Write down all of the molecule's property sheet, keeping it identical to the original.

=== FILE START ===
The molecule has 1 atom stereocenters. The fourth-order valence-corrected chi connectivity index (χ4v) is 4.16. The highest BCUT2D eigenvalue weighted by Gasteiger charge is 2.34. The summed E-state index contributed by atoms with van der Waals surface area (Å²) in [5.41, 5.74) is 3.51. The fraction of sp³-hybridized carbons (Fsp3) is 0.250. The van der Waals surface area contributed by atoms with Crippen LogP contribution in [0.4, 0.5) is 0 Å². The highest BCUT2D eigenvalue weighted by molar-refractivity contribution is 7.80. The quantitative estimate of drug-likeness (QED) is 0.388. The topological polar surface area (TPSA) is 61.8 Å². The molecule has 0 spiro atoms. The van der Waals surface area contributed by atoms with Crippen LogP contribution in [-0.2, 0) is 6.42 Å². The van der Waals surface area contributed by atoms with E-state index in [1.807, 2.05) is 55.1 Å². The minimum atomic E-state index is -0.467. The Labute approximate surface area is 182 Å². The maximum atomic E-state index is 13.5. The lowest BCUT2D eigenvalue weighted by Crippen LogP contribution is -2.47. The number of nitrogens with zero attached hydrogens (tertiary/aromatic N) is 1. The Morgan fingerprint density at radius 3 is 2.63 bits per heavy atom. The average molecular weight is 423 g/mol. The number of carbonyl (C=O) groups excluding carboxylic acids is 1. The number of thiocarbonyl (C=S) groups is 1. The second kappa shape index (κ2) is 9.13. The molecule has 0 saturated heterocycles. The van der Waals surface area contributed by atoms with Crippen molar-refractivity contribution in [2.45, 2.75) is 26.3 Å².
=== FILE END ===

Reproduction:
The molecule has 1 atom stereocenters. The fourth-order valence-corrected chi connectivity index (χ4v) is 4.16. The highest BCUT2D eigenvalue weighted by Gasteiger charge is 2.34. The summed E-state index contributed by atoms with van der Waals surface area (Å²) in [5.41, 5.74) is 3.51. The fraction of sp³-hybridized carbons (Fsp3) is 0.250. The van der Waals surface area contributed by atoms with Crippen LogP contribution in [0.4, 0.5) is 0 Å². The highest BCUT2D eigenvalue weighted by molar-refractivity contribution is 7.80. The quantitative estimate of drug-likeness (QED) is 0.388. The topological polar surface area (TPSA) is 61.8 Å². The molecule has 0 spiro atoms. The van der Waals surface area contributed by atoms with Crippen LogP contribution in [-0.2, 0) is 6.42 Å². The van der Waals surface area contributed by atoms with E-state index in [1.807, 2.05) is 55.1 Å². The minimum atomic E-state index is -0.467. The Labute approximate surface area is 182 Å². The maximum atomic E-state index is 13.5. The lowest BCUT2D eigenvalue weighted by Crippen LogP contribution is -2.47. The number of nitrogens with zero attached hydrogens (tertiary/aromatic N) is 1. The Morgan fingerprint density at radius 3 is 2.63 bits per heavy atom. The average molecular weight is 423 g/mol. The number of carbonyl (C=O) groups excluding carboxylic acids is 1. The number of thiocarbonyl (C=S) groups is 1. The second kappa shape index (κ2) is 9.13. The molecule has 0 saturated heterocycles. The van der Waals surface area contributed by atoms with Crippen molar-refractivity contribution in [2.45, 2.75) is 26.3 Å².